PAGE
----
Jack Underwood: Poet

Jack Underwood: Poet

By Hattie Hawksworth 20/12/10

Poet Jack Underwood will be giving a workshop to the winners of The Poet brief. We had a chat with him about avoiding narcissism and what makes good work...

What was the first poem you ever wrote? Was it rubbish?

My first poem was about a pair of Adidas Gazelle trainers I wore at sixth form. They had a lot of graffiti in biro on them. The line “squeeze me macaroni” sticks out. The poem itself was very arch and clunky, but I remember being pleased enough with it to want to write another poem, which I suppose is the most important thing. 

You’ve said, “We see so much poetry but very few poems”. What makes a successful poem?

Poetry is writing which aims to be poetic: all those fluffy, wordy, overly descriptive verses make a lot of colourful fuss, but don’t actually get anywhere. A poem shapes-out a new idea. You can read endless poetry and not get anywhere, but a good poem digs into something and you can feel it happen. Often it will describe a feeling you’ve had but didn’t yet have the terms for. Isn’t the feeling of a reading a brilliant poem similar to the feeling of remembering something brilliant, or sad?

Surely we’re all going to use ourselves as reference point when writing. How can we escape the cliché of narcissistic poetry?

The question any writer or artist should ask themselves, gravely in the mirror every morning, is “why on earth should anyone else find what I have to say interesting?” If you can ask that question and find an honest answer in your work, then you’re entering into a genuine artistic bargain, you’re seeking to communicate rather than express.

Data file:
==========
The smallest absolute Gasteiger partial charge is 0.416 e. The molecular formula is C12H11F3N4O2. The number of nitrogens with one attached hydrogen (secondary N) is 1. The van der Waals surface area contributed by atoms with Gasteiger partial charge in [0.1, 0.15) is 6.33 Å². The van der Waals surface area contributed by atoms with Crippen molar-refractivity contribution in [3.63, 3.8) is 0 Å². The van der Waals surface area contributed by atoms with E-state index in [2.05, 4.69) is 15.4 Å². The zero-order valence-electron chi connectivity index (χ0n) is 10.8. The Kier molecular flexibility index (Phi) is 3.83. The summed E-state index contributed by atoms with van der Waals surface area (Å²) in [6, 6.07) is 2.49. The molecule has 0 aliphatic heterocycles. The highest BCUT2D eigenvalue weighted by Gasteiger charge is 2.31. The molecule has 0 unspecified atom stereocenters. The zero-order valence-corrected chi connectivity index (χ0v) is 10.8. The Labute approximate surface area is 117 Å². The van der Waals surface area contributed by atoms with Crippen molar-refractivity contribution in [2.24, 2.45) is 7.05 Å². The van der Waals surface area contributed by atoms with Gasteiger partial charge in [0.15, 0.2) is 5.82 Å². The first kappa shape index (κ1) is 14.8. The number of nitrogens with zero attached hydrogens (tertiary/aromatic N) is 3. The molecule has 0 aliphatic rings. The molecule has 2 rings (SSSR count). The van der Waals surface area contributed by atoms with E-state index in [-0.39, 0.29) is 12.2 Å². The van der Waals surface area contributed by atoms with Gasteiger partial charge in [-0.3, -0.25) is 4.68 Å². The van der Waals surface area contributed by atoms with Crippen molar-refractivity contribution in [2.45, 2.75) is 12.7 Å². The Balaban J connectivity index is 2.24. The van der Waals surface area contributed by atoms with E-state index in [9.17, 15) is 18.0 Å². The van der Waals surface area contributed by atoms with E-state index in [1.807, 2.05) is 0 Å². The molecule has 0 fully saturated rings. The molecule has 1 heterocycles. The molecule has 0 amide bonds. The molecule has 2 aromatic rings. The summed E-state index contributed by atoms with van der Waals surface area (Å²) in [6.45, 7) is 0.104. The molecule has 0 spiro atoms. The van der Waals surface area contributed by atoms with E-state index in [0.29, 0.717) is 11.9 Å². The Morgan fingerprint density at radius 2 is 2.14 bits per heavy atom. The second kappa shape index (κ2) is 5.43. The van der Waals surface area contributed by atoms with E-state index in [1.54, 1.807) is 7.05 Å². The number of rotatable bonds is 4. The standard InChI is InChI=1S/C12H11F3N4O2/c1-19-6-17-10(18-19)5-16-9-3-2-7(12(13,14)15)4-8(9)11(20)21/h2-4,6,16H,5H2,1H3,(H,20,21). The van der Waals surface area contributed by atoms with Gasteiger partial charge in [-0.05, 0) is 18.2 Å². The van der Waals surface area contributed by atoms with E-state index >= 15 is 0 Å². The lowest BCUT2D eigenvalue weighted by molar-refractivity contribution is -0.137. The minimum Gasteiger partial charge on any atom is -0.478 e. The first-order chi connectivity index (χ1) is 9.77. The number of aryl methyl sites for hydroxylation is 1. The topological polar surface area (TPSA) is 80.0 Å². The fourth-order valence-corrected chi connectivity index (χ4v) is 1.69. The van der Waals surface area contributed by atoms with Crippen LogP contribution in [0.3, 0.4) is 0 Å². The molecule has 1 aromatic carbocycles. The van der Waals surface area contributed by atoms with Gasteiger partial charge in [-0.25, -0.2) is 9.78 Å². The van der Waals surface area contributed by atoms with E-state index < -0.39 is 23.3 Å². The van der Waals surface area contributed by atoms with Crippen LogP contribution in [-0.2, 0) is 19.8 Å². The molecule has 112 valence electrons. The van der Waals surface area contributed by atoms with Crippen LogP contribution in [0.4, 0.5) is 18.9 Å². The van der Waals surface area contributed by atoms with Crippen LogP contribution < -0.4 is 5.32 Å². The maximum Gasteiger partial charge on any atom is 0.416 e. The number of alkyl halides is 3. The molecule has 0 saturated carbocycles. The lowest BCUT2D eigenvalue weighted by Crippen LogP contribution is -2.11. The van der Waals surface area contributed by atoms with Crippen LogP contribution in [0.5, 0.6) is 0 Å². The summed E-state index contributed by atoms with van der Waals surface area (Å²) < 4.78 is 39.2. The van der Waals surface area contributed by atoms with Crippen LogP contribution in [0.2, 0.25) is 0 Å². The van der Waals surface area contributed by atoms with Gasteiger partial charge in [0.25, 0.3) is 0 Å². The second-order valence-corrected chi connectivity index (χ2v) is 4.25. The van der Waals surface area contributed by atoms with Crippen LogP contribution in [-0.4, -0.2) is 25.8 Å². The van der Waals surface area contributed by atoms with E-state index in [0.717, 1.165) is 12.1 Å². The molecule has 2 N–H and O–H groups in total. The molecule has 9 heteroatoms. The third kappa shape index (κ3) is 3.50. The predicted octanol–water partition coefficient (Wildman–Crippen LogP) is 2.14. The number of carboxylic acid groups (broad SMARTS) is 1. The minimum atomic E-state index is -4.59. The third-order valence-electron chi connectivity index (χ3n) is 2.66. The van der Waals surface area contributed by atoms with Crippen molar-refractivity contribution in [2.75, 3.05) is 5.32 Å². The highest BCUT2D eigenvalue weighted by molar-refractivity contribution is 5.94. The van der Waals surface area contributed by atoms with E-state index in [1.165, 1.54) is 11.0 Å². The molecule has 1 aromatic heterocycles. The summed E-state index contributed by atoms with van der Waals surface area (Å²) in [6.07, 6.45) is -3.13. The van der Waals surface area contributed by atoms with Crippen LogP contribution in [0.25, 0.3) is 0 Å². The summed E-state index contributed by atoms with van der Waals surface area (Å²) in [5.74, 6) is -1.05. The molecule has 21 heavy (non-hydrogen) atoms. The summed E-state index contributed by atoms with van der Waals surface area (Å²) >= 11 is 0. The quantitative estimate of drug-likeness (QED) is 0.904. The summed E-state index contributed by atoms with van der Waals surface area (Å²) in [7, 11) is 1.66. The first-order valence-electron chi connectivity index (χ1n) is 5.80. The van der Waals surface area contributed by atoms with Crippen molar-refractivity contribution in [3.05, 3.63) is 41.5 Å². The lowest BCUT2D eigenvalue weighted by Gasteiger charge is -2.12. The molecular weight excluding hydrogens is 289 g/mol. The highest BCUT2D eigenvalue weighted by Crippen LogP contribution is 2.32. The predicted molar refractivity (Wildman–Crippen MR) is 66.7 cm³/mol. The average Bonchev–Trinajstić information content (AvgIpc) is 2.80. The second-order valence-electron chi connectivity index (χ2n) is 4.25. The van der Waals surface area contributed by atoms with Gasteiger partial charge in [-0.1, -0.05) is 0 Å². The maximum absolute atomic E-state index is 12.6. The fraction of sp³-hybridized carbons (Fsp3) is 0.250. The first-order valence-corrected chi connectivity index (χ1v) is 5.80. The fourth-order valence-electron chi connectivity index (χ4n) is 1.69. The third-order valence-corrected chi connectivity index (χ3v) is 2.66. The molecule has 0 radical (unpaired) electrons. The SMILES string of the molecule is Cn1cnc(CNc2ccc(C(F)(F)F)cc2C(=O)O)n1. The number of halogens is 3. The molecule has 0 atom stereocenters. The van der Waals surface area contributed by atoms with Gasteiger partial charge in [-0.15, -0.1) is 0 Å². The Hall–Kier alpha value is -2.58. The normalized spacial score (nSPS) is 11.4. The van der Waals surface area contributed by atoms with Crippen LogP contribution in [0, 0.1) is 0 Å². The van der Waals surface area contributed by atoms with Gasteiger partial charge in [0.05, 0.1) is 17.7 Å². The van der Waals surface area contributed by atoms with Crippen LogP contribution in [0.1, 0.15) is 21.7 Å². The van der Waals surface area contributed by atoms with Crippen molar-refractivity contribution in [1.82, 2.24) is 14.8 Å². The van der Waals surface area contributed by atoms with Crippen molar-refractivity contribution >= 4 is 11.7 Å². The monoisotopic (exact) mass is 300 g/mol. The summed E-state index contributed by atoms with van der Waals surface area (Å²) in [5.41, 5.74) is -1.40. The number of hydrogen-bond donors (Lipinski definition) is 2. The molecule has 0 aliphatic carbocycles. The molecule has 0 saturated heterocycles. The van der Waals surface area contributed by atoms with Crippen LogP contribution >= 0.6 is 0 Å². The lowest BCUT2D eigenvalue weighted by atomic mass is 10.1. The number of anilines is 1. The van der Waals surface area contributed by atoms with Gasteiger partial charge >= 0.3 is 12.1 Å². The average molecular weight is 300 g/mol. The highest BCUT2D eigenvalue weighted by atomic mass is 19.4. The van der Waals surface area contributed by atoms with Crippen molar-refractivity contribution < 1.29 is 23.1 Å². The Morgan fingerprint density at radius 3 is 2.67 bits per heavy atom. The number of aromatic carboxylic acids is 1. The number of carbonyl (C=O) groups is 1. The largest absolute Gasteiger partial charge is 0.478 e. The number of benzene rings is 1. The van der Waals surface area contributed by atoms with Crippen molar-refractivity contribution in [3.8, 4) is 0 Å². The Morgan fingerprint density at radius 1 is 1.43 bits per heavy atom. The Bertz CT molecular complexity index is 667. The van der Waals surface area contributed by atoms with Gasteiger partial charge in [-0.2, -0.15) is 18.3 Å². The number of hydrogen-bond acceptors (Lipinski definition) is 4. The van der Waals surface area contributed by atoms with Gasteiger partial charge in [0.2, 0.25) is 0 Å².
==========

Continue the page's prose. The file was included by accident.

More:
Do you feel the need to write poetry, or is it something you have deliberately set out to master?

I enjoy writing and I feel guilty when I neglect it. But in terms of need – that’s a strange concept. At worst, claiming that you “need” to write is pretentious, and vaguely offensive to those people who really do have needs – who seriously need something to eat, or need somewhere to sleep, or someone to talk to – but I do think that writing poems is a genuinely philosophical undertaking, in that it allows you to entertain the miraculous wonder of a godless universe, which can be compelling and to a certain extent addictive. 

Would you still write poems, even if you knew no one was ever going to read them?

I think part of what makes a poem a poem is the desire to communicate the business of being alive to another human being in the hope that you might unknowingly and miraculously achieve some kind of overlap. So I guess you wouldn’t be writing a poem if you didn’t conceive of a reader. 

Here are a few poems Jack thinks are good:

The Fish and the Filling Station by Elizabeth Bishop

Having a Coke With You and For Grace, After A Party by Frank O’Hara

Stone by Charles Simic

Dreamsong 4 by John Berryman

Leave the Door Open by Peter Scupham

The Excuse by Michael Donaghy

Goat by Jo Shapcott

A Hill by Anthony Hecht

I ♥ NY by Emily Berry

Sam Riviere’s Myself Included

Heather Philipson’s Relational Epistemology

Any poem by Matthew Gregory tends to be a good poem.

On a closing note, I also hold the slightly wobbly opinion that the best poems are beautiful poems.

 

Jack's book, Faber New Poets 4, is out now.

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